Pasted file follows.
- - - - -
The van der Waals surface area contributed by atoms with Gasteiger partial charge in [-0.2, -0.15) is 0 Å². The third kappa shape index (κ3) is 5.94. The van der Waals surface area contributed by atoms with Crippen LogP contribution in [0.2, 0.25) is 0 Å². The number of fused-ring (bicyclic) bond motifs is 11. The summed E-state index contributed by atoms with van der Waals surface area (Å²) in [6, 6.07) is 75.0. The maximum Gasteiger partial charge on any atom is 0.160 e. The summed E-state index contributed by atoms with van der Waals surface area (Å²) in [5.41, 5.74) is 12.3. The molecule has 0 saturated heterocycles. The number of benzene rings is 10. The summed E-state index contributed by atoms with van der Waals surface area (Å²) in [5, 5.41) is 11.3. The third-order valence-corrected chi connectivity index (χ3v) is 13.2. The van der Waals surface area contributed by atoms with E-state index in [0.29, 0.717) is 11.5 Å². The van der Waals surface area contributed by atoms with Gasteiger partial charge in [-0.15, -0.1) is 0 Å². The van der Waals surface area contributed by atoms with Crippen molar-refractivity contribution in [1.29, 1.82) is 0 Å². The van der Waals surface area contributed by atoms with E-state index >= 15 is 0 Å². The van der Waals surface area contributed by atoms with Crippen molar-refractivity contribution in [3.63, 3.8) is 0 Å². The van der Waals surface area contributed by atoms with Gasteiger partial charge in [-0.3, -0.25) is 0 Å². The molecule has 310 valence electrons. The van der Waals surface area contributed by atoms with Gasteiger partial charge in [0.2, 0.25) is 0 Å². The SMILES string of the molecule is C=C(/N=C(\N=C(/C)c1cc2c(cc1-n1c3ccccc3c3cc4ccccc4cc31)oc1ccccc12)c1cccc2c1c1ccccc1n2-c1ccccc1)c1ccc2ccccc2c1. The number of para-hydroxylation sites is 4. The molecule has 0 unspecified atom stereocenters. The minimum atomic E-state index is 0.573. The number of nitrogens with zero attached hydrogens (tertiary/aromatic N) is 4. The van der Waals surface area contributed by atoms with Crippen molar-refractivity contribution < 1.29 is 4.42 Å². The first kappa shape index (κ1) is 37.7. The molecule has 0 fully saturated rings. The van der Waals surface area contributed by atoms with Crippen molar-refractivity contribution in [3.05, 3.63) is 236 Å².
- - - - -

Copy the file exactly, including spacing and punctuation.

The van der Waals surface area contributed by atoms with Gasteiger partial charge in [-0.2, -0.15) is 0 Å². The third kappa shape index (κ3) is 5.94. The van der Waals surface area contributed by atoms with Crippen LogP contribution in [0.2, 0.25) is 0 Å². The number of fused-ring (bicyclic) bond motifs is 11. The summed E-state index contributed by atoms with van der Waals surface area (Å²) in [6, 6.07) is 75.0. The maximum Gasteiger partial charge on any atom is 0.160 e. The summed E-state index contributed by atoms with van der Waals surface area (Å²) in [5.41, 5.74) is 12.3. The molecule has 0 saturated heterocycles. The number of benzene rings is 10. The summed E-state index contributed by atoms with van der Waals surface area (Å²) in [5, 5.41) is 11.3. The third-order valence-corrected chi connectivity index (χ3v) is 13.2. The van der Waals surface area contributed by atoms with E-state index in [0.29, 0.717) is 11.5 Å². The van der Waals surface area contributed by atoms with Gasteiger partial charge in [-0.15, -0.1) is 0 Å². The van der Waals surface area contributed by atoms with Crippen molar-refractivity contribution in [1.29, 1.82) is 0 Å². The van der Waals surface area contributed by atoms with E-state index >= 15 is 0 Å². The van der Waals surface area contributed by atoms with Crippen molar-refractivity contribution in [3.63, 3.8) is 0 Å². The van der Waals surface area contributed by atoms with Gasteiger partial charge in [-0.3, -0.25) is 0 Å². The molecule has 310 valence electrons. The van der Waals surface area contributed by atoms with Gasteiger partial charge in [0.2, 0.25) is 0 Å². The SMILES string of the molecule is C=C(/N=C(\N=C(/C)c1cc2c(cc1-n1c3ccccc3c3cc4ccccc4cc31)oc1ccccc12)c1cccc2c1c1ccccc1n2-c1ccccc1)c1ccc2ccccc2c1. The number of para-hydroxylation sites is 4. The molecule has 0 unspecified atom stereocenters. The minimum atomic E-state index is 0.573. The number of nitrogens with zero attached hydrogens (tertiary/aromatic N) is 4. The van der Waals surface area contributed by atoms with Crippen molar-refractivity contribution < 1.29 is 4.42 Å². The first kappa shape index (κ1) is 37.7. The molecule has 0 fully saturated rings. The van der Waals surface area contributed by atoms with Crippen molar-refractivity contribution in [3.05, 3.63) is 236 Å².